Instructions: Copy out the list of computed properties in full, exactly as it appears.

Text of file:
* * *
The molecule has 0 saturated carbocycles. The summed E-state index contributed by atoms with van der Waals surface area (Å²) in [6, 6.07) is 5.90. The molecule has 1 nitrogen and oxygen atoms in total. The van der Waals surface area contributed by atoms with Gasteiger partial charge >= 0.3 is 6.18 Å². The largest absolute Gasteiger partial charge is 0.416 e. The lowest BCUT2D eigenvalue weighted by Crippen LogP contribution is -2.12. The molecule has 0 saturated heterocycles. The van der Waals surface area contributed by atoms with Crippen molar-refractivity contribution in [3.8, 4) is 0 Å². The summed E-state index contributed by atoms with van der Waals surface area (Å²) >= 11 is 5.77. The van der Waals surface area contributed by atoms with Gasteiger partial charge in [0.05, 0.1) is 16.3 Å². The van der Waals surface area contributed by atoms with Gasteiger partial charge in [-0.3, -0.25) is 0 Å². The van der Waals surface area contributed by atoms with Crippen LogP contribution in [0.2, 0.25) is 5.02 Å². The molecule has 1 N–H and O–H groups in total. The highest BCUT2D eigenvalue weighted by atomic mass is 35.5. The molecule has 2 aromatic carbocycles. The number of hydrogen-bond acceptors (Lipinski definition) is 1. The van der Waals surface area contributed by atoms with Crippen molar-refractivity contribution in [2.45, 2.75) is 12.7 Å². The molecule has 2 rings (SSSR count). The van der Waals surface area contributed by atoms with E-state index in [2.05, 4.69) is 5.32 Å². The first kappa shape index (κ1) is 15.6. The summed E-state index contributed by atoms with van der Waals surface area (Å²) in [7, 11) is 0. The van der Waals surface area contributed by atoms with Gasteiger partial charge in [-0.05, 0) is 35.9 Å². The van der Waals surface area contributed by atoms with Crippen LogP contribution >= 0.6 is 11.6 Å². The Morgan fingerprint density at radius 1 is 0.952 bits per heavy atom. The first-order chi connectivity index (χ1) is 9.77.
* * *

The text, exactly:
The molecule has 0 saturated carbocycles. The summed E-state index contributed by atoms with van der Waals surface area (Å²) in [6, 6.07) is 5.90. The molecule has 1 nitrogen and oxygen atoms in total. The van der Waals surface area contributed by atoms with Gasteiger partial charge >= 0.3 is 6.18 Å². The largest absolute Gasteiger partial charge is 0.416 e. The lowest BCUT2D eigenvalue weighted by Crippen LogP contribution is -2.12. The molecule has 0 saturated heterocycles. The van der Waals surface area contributed by atoms with Crippen molar-refractivity contribution in [3.8, 4) is 0 Å². The summed E-state index contributed by atoms with van der Waals surface area (Å²) >= 11 is 5.77. The van der Waals surface area contributed by atoms with Gasteiger partial charge in [0.05, 0.1) is 16.3 Å². The van der Waals surface area contributed by atoms with Gasteiger partial charge in [-0.3, -0.25) is 0 Å². The van der Waals surface area contributed by atoms with Crippen LogP contribution in [0.2, 0.25) is 5.02 Å². The molecule has 1 N–H and O–H groups in total. The highest BCUT2D eigenvalue weighted by atomic mass is 35.5. The molecule has 2 aromatic carbocycles. The number of hydrogen-bond acceptors (Lipinski definition) is 1. The van der Waals surface area contributed by atoms with Crippen molar-refractivity contribution in [2.45, 2.75) is 12.7 Å². The molecule has 2 rings (SSSR count). The van der Waals surface area contributed by atoms with E-state index in [2.05, 4.69) is 5.32 Å². The first kappa shape index (κ1) is 15.6. The summed E-state index contributed by atoms with van der Waals surface area (Å²) in [7, 11) is 0. The van der Waals surface area contributed by atoms with Gasteiger partial charge in [-0.05, 0) is 35.9 Å². The van der Waals surface area contributed by atoms with Crippen LogP contribution >= 0.6 is 11.6 Å². The Morgan fingerprint density at radius 1 is 0.952 bits per heavy atom. The first-order chi connectivity index (χ1) is 9.77.